Tricks With Large Balls And Apparatus

1.- To Transform the Small Balls to Larger Ones.- At the conclusion of the "Multiplication" Pass last above described, there is of course a ball under each of the cups and another palmed in the right hand. The performer disposes of the palmed ball, and remarks, "Notwithstanding the number of balls I have Just produced, there are still plenty more to come." Meanwhile, he has palmed from the servante one of the Is inch parti-colored cloth balls. He now raises "C," showing there is a ball still under it; then, when replacing it on the table, secretly introduces the palmed ball. He now takes the small ball, and pretends to pass it upwards through the table into the cup, really leaving it on the servante and palming another of the cloth balls. The same operation is repeated with the remaining two cups when, unknown to the audience, each cup will contain one of the cloth balls. If the trick is to end here, all that remains to be done 13 to raise the cups and disclose the balls; otherwise, this is done in connection with the next Pass.

2.- To Transform the Balls to Still Larger Ones.- The larger balls are also of partl-col-ored cloth, about inches in diameter, stuffed with hair or sawdust. Such a ball may be pressed into the upper part of a cup where it will remain so that the latter may be raised and will appear empty; the ball may be dislodged as required by bringing the cup down with a sharp tap on the table.

Right hand raises "C," exposing the medium sized ball, and which claims all attention while the cup is transferred to the left hand, and over the ball (obtained from the servante) which is pressed up into it. Cup replaced on table lightly so as not to dislodge the ball.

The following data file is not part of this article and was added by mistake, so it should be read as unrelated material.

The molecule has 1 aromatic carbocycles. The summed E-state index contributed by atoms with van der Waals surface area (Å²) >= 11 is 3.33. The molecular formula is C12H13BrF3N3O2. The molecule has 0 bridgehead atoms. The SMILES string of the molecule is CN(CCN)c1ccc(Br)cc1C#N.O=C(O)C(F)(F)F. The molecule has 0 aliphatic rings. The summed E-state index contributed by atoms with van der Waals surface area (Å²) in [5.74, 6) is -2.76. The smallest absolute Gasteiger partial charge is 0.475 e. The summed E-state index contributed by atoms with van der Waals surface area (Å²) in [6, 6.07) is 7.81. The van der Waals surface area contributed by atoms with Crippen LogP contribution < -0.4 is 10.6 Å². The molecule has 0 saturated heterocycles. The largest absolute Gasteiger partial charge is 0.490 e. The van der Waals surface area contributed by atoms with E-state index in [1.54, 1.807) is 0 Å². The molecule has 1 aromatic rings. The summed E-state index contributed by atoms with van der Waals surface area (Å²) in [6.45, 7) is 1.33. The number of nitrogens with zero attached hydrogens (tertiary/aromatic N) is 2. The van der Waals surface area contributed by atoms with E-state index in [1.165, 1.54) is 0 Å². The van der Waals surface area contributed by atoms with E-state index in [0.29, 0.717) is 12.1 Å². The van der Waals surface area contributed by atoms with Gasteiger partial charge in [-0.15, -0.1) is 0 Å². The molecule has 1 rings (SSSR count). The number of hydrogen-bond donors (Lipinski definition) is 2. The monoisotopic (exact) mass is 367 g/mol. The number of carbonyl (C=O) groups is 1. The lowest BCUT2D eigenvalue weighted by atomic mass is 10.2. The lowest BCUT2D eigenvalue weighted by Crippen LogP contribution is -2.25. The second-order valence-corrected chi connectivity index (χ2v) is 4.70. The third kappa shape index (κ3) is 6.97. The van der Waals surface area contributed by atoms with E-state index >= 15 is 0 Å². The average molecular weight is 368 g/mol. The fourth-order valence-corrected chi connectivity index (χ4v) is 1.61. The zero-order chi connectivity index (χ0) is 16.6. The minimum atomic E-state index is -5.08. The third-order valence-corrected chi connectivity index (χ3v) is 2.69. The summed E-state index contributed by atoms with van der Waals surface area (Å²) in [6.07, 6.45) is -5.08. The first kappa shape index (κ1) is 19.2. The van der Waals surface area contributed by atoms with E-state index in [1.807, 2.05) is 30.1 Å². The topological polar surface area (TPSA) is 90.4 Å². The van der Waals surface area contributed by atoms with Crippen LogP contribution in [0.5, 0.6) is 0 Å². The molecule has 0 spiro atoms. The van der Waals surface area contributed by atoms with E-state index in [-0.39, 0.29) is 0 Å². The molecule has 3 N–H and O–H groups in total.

The same operation is repeated at "B."

When about to introduce the third ball, contrive to let it be seen over the rear edge of table (droooping It back on servante), then replace the cup apparently over the ball.

(To be continued)

Page 293

corner restored stephen simpson

Restoring the corner to a restored card is often asked for by spectators. This is an effective solution to that logical additional step. Let us say that the 10H is to be torn and restored. Have the 10H on top of deck followed by the as. Third card is a duplicate 10H. On face of deck is a duplicate as. a third 10H with corner missing (in possession of performer) is In a card box. The top 10H is forced, preferably by the "slip" method. Parenthetically, it can be said at this point that performer can reveal card by the "Before Your Eyes" feature in Jinx No.32. The card is then torn up by spectator, an index corner given him to hold (corner fitting card in box, of course),pieces being dropped into empty compartment of card" box for the exchange.

After the restoration, and after the corner lias been found to fit, the performer places the cornerless card on the face of deck, same being held in left hand facing audience, they being given ample opportunity to see that the card on which the 10H has been placed is the AS. The performer then moistens the torn off corner or puts on a dab of wax and sticks it to the center of the exposed 10H. Of course the index corner of the AS can still be seen through the comer of the 10H. Meanwhile, the first finger of the left hand has lifted up the upper end of the two top cards at back of deck, and the performer makes a regular "color change", the back two cards being passed to the front.

To the audience the face 10H is visibly restored. The performer casually removes the 10H to show and the AS still seen beneath. It is then inserted in center of deck and the two faoe cards palmed off at first opportunity, leaving deck in a complete and normal condition.

(continued from page 291) to the ears of Mr. X's friend who rushed to police headquarters with the envelope containing the name of the man Mr. X had feared, elated that he had written it down because he had long since forgotten it. However, when the envelope was opened (have pseudo-friend open his envelope and withdraw card) the card was blank. In their efforts to solve the crime, the local police were stalemated at every turn. They finally called in a representative of the Department of Justice. (Performer) On the second day, this man stepped up -to a person on the street, and said," "Bill, (or whatever was the secretly written name) you are under arrest for the murder of Mr. X."